The world’s best classics riders will take on the cobblestones of Paris-Roubaix on Sunday. So who is the top favorite for “The Hell of the North?” Team tactics, endurance, power, and — above all — luck will all be keys to success in this 257-kilometer run across the rough cobblestone roads of northern France.
10. Edvald Boasson Hagen (Dimension Data)
The Norwegian national champion hasn’t really shown his cards in the classics so far this spring. He was a modest 22nd in Tour of Flanders last Sunday, but his form seems decent because he was seventh in the Tirreno-Adriatico’s final time trial. His Dimension Data team won’t be the strongest at Roubaix, and his form is unproven, but the 29-year-old has experience on the stones, notably a fifth-place result in 2016.
9. Mathew Hayman (Orica-Scott)
What were you doing 17 years ago, in the year 2000? Hayman was riding his first Paris-Roubaix, finishing 65th. It took him 15 tries at “The Hell of the North” to win the monument. We have to put the defending champion on our power rankings, but it seems unlikely that lightning will strike twice for the Australian. Plus, he may be riding Roubaix in the service of Luke Durbridge.
8. Ian Stannard (Team Sky)
Sky’s big British diesel will look to ride into the winning move again after finishing third in the sprint on the velodrome in 2016. Stannard should be one of Sky’s protected riders for Paris-Roubaix, although he has yet to earn any notable results in the classics. That said, he won the final stage at Australia’s Herald Sun Tour in February, so he should have some early season speed in his legs.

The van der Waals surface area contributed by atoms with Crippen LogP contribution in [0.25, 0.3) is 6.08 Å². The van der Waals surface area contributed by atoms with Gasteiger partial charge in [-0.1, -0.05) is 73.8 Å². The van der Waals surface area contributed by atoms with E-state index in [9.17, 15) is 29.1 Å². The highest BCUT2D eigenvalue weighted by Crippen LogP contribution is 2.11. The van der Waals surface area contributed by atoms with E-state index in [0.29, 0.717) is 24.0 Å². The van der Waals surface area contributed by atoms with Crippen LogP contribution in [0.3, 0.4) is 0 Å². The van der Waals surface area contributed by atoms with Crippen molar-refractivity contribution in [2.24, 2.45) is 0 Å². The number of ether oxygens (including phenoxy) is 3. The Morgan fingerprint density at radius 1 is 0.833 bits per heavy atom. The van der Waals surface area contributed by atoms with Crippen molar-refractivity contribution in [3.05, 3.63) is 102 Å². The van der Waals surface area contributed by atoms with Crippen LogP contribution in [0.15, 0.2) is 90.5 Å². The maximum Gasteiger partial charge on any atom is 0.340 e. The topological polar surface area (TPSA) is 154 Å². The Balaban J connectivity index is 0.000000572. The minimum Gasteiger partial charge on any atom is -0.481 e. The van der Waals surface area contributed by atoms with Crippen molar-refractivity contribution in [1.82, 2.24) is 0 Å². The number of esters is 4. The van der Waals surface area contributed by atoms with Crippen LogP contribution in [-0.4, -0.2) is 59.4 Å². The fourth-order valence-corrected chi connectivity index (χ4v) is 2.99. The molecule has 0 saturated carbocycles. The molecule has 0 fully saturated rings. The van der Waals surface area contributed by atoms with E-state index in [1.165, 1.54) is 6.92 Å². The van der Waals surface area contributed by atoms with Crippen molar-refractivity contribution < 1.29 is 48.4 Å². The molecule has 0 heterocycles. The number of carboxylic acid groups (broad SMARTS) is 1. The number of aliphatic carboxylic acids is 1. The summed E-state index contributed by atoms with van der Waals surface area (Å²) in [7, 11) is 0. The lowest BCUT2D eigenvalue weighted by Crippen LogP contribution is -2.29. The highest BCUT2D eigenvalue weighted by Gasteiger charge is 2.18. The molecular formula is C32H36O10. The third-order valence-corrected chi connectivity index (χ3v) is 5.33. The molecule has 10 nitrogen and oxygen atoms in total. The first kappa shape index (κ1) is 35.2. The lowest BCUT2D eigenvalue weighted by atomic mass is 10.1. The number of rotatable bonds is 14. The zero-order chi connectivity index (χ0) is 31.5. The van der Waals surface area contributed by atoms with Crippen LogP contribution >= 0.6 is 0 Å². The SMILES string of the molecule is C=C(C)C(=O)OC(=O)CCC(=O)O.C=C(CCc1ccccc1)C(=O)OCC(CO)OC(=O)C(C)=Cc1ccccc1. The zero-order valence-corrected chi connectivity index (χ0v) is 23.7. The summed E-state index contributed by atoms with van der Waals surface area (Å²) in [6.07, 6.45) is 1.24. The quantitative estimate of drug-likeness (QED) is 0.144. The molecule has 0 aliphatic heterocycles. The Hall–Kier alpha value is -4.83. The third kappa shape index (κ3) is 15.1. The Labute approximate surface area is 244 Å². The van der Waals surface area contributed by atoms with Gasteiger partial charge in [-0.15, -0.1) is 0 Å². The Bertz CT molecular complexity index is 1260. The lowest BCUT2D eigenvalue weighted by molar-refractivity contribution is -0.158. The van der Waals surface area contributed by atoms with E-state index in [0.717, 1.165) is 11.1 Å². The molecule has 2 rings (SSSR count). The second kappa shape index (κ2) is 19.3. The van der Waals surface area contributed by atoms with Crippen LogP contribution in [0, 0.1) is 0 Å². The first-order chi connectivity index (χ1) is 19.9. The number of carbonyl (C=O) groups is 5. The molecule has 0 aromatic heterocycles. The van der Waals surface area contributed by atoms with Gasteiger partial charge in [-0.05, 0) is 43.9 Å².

7. Oliver Naesen (Ag2r La Mondiale)
The latest darling of Belgium’s cycling faithful, Naesen looked to be in perfect position to challenge Greg Van Avermaet and Peter Sagan at Tour of Flanders, but a crash on the Oude Kwaremont ruined the day. However, he has a third-place result at E3 Harelbeke to his credit, and looks to be on the form of his life heading into the climax of the cobblestone season.
6. Alexander Kristoff (Katusha-Alpecin)
Kristoff has been quietly inching closer to a big win this spring, although he’s not a top favorite on the minds of most fans. He was fifth at Tour of Flanders and won a stage at Driedaagse De Panne-Koksijde. His best result in Roubaix was ninth in 2013, and he was 10th in 2015, when he seemed untouchable in the classics. It’s hard to say why the perfect day hasn’t materialized for him in the “Queen of the Classics,” but perhaps in 2017 the pieces will fall into place.
5. Niki Terpstra (Quick-Step Floors)
The 32-year-old played his team’s numbers advantage to perfection in 2014 to win Paris-Roubaix. Quick-Step has a deep bench again for 2017, so that tactic wouldn’t be outside the realm of possibility. By now, however, every rider in the peloton knows not to give Terpstra too much leash. He was third in Tour of Flanders and fourth in Gent-Wevelgem after a kerfuffle with Sagan. Should Quick-Step be riding for Terpstra instead of Tom Boonen this year? There is no way the Belgian team would, given Boonen’s imminent retirement, but the Dutchman is an excellent ace to have in the hole.